Oregon’s coastal businesses are forced to come up with creative solutions to cope with a severe shortage of affordable housing for employees.
Last year Martin Hospitality Group closed the Lumberyard Rotisserie & Grill in Cannon Beach because it struggled to find enough workers to staff the restaurant in the peak summer season. In its place it opened a new brewpub, Public Coast Brewing, which has a counter service that halves the number of staff it needed for its restaurant.
Other coastal businesses in the hospitality sector are following suit by scaling back operations, opening for fewer hours, and getting by with fewer workers.
These are the consequences of a lack of affordable housing at the Coast, which is one of the top challenges facing businesses in this part of the state, says Court Carrier, executive director of the Cannon Beach Chamber of Commerce.
The problem is especially acute in Cannon Beach where the population balloons to more than 10,000 in peak season from 1,800 in the off-season. Most houses in the coastal town are vacation homes, leaving few available rental accommodations for seasonal workers.
Some businesses have resorted to offering free housing to employees. Pelican Brewing Company is providing free accommodation for cooks that work at the company’s new pub and restaurant in Cannon Beach through September 30.
Jim Prinzing, CEO, says cooks and prep cooks are the most difficult people to hire. Ideally the new pub and restaurant in Cannon Beach would have eight more cooks to be fully staffed, he says. The company is able to house 10 employees for free in Cannon Beach. It has a number of properties it either leases or owns for employee housing.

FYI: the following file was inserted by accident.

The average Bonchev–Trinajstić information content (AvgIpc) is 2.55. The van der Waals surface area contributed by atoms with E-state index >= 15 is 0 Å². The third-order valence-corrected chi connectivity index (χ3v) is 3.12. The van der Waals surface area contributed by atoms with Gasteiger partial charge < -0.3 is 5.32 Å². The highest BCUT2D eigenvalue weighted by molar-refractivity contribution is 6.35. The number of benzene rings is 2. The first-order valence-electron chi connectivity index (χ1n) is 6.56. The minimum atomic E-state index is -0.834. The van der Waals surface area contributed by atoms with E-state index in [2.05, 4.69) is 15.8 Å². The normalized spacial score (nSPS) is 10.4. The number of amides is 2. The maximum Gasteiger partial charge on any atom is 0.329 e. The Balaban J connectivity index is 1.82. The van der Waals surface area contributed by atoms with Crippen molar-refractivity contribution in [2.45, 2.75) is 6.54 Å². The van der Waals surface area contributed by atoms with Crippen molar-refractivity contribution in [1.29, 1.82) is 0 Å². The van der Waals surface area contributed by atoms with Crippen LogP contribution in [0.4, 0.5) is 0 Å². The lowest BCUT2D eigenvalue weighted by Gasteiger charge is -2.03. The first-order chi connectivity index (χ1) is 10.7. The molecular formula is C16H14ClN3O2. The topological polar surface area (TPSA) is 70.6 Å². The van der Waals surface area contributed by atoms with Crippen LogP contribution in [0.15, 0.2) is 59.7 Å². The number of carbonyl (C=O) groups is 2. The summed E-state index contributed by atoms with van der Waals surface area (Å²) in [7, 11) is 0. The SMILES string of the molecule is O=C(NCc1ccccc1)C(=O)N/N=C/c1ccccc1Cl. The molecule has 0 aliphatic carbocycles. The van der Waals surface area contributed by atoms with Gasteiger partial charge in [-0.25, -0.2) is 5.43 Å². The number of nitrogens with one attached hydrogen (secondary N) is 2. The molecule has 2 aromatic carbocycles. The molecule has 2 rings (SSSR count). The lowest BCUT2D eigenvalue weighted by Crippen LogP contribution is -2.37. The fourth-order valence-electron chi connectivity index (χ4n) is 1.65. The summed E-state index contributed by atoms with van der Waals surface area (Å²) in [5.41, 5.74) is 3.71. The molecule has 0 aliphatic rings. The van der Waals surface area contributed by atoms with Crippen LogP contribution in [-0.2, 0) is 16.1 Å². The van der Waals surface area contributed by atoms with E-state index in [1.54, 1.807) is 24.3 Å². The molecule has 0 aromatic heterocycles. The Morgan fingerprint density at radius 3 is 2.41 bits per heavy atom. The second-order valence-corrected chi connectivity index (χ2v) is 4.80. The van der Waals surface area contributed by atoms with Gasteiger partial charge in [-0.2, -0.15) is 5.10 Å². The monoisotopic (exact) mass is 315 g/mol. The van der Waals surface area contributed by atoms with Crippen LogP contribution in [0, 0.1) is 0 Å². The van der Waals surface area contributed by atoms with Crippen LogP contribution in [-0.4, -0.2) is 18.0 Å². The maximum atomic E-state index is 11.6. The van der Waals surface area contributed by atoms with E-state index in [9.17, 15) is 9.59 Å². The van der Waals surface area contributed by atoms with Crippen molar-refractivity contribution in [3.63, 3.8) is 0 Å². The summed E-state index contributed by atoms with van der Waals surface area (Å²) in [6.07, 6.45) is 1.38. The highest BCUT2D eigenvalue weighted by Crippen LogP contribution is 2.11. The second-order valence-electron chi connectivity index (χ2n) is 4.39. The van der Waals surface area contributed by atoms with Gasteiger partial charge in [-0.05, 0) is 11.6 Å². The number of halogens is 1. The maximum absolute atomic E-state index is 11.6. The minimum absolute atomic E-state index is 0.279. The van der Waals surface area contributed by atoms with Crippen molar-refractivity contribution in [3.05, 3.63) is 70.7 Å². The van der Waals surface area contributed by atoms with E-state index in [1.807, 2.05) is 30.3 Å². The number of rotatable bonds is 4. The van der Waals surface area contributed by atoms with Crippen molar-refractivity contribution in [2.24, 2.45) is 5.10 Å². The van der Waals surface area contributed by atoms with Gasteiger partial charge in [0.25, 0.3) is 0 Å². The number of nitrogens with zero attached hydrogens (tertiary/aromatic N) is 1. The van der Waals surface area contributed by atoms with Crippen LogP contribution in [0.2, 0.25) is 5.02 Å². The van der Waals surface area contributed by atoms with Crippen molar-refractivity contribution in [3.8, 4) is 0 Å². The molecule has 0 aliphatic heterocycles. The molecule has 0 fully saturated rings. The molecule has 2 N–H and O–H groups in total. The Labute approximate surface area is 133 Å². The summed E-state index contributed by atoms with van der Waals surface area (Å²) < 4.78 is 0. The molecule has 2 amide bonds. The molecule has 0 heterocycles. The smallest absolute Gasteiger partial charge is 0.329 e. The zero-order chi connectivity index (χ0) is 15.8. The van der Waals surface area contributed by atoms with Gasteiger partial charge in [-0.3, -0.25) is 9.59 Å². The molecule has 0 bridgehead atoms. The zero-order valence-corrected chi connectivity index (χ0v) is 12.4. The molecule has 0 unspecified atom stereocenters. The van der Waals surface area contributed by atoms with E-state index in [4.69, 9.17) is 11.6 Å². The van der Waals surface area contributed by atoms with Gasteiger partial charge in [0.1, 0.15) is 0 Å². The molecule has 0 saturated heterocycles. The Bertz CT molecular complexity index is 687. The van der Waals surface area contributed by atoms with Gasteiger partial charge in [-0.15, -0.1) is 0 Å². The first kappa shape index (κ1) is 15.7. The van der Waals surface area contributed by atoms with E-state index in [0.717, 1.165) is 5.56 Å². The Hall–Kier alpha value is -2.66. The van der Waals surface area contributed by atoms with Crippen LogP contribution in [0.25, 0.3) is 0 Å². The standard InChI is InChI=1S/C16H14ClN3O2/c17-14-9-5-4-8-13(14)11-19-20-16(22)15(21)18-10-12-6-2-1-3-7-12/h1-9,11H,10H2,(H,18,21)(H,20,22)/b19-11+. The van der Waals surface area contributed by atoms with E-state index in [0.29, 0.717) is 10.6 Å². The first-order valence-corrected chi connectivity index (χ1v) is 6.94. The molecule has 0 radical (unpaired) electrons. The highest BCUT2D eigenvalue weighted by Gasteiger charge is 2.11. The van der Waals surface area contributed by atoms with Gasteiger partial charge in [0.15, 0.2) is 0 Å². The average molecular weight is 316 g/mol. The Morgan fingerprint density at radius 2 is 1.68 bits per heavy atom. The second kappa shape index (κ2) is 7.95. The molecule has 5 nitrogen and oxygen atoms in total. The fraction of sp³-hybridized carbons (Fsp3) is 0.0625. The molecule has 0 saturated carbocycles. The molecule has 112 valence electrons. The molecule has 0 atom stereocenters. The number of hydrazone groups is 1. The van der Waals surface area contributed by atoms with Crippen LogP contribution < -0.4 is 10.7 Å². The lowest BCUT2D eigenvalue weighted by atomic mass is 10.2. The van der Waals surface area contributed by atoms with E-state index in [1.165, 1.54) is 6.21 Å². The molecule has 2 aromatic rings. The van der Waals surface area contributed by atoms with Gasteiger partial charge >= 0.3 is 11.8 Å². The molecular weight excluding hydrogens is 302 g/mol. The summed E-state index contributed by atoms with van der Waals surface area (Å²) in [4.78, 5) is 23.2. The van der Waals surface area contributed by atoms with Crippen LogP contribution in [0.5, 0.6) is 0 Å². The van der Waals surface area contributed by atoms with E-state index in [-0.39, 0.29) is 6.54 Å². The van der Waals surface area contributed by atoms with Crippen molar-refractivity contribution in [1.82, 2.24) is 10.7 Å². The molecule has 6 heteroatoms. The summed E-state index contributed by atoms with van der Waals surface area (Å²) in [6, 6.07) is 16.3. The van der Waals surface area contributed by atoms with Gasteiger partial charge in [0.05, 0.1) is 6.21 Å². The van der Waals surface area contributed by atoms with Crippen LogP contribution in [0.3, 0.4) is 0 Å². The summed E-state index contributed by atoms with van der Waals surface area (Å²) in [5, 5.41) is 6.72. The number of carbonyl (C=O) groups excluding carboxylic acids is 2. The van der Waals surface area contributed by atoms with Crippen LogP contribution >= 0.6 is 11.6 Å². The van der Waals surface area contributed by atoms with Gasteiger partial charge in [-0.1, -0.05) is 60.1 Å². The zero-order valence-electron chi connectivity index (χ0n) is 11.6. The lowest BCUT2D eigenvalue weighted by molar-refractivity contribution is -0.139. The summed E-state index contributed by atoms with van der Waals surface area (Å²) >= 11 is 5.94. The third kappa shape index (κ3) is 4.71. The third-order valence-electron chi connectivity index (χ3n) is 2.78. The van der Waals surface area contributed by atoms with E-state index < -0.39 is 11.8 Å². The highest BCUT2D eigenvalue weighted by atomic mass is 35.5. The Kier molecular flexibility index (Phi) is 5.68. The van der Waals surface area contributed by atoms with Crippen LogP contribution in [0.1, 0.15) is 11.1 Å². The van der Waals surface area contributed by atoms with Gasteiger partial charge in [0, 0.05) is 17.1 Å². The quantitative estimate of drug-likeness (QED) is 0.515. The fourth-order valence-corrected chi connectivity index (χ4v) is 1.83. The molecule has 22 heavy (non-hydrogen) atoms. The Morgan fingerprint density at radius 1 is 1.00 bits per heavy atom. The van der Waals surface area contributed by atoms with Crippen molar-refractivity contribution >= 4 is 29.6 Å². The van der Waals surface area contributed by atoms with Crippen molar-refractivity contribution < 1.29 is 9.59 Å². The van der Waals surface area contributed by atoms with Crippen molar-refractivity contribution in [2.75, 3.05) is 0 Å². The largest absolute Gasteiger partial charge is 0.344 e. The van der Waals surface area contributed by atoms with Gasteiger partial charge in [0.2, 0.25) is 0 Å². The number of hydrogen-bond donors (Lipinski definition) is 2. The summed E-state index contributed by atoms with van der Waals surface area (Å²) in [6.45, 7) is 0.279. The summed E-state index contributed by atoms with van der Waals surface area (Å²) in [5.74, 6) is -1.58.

Prinzing says the approach of ski resorts and national parks that provide free accommodations to employees inspired the company to do the same.
“A lot of businesses take the attitude ‘we will wait for others to solve the issue.’ We think it is everybody’s problem. We just can’t do nothing. We are taking the best steps we can,” he says.
Martin Hospitality Group leases a duplex in Cannon Beach that can house eight employees. It charges a small fee for the accommodation. The company had plans to build employee housing in the town, but the land for development was too expensive, says Dave Norstedt, vice president of operations.
Another solution businesses are advocating for is expanding the local bus service so employees can commute to work from areas where there is more housing. Norstedt is part of an affordable housing committee that has worked with local transit services to increase the number of buses running between larger towns, such as Seaside and Astoria.
Carrier at the Cannon Beach Chamber of Commerce supports a change in zoning so more affordable housing can be built. But many residents strongly oppose the construction of multi-family housing units because they fear it could lower their property value.
“No matter how you look at it, it is NIMBY. Residents that live here, many do not like the idea of having a multi-unit housing complex built near them,” says Carrier.
Businesses fear the shortage of affordable housing will limit their ability to expand and restrict economic development at the Coast. More and more businesses may have little choice but to provide free or subsidized housing to employees and increase salaries and benefits to retain staff, especially during the busy summer season.
“The fact is the lack of affordable housing is like a cruise ship — it takes a long time to turn it around. But we are making progress to get the infrastructure in place,” says Carrier.